650r forkin oil

6 replies to this topic
  • rzm

Posted March 07, 2005 - 03:07 PM


Dang.....read all the hub about the stock fork oil in the 650r....and.....holy s :) t the description was right on....it really is whale snot!!!....where do they get this stuff??? and why would Honda put it in my forks???

The steering stem bearings looked like the assembly dude dribbled a drop or two of motor oil on each one....linkage bearings were well greased though

Glad I only took one short ride on my bike before checking this stuff

One question for the fork specialists out there:
After the forks were back together and installed I checked the rebound settings on the cap. One was at the stock setting, 9 out, but the other was at 15 out. When I put both at 9 the adjuster screw for the fork that was at 15 was much deeper in the cap than the other. Maybe thats why it was at 15 out, to match the level of the other?? Both forks went back together the same way. What causes the screws to be at different heights? Is it a problem?

  • bigtom17

Posted March 07, 2005 - 04:07 PM


Going back you your greasing the linkage. Did you lube the long bolt for the swingarm which ties into the linkage. Mine failed 80 miles into an 84 mile desert ISDE. It cut the bolt and ripped apart my linkage and swingarm something awful. Water gets in these as well so check them evey so often. Don't have an answer about the screws. Mine don't look like that I don't think.

  • frankstr

Posted March 07, 2005 - 06:54 PM


Yeah, When I found out about honda's grease job I had to replace the headset brng's due to rust :) Job slacker's :)

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  • BWB63

Posted March 07, 2005 - 08:43 PM


To answer your important question first.
When you are installing the fork cap to the rebound rod, you must screw the lock nut all the way down on the rod first. Then tighten the cap on the rod till it is tight (stops). Holding the rod from turning is important to make sure the cap is all the way down, then screw the lock nut up against the bottom of the cap and tighten them against each other to lock them together. One of your caps are not all the way down and that is why they are not the same. Happens all the time. Once you re-do-it all will be well.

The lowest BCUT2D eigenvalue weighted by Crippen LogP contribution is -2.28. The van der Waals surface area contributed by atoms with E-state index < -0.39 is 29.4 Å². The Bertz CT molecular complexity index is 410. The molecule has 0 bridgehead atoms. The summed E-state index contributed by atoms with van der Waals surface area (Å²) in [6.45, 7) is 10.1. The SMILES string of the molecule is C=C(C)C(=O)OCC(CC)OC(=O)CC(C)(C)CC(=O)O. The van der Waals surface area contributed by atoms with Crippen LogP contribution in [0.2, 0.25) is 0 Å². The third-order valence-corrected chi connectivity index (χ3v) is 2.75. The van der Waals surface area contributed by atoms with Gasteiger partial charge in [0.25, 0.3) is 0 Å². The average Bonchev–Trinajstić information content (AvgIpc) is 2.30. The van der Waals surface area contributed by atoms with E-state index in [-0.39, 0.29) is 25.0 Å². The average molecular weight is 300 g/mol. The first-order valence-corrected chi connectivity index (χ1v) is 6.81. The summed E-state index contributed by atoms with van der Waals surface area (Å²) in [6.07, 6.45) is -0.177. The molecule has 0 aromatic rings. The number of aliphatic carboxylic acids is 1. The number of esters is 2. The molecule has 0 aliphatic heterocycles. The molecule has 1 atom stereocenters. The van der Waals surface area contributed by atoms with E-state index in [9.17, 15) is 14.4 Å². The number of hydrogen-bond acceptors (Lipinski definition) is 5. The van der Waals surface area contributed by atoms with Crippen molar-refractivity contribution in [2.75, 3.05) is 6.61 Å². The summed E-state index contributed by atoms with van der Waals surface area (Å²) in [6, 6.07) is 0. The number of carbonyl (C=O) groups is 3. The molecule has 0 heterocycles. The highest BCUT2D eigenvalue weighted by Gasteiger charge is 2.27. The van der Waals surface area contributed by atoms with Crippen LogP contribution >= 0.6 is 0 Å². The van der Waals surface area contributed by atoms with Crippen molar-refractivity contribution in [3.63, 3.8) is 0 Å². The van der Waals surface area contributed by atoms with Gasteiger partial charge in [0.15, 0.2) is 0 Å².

The stock fork oil has some animal oil in it (whale oil?) On the long trip over on a boat the air inside the forks (salt air from being put together on an island?) mix's with the oil and rusts the rebound rod. Then you ride the bike for a while and the whale oil turns to snot. I have found one new fork setup that did not have but a real small spot of rust on the rebound rod. All the rest (lots) have had lots of rust, some pitted real bad.

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  • rzm

Posted March 08, 2005 - 08:42 AM


Cool....I will pull off the cap and tighten it up. I didn't see any rust on the rod. Do you see it mostly at the top of the rod above the oil level? Thanks for the good info here and on your site!

I lucked out in the shock area....my rear wheel assembly dude/chick must have had a good lunch just before my bike rolled by

  • BWB63

Posted March 08, 2005 - 06:17 PM


The rust is down about half way.

  • rzm

Posted March 12, 2005 - 10:04 PM


Help!......I turn the lock nut on the rod finger tight like the book says. Then, I hold the lock nut with the 17 while turning the cap down on the rod. It works fine till it's about a 1/4" away from touching the lock nut, then it turns the whole rod with the cap which loosens the lock nut. If I keep turning the lock nut will snug against the cap but now the lock nut isn't tight on the rod. How do I keep the lock nut tight on the rod while I screw on the cap?

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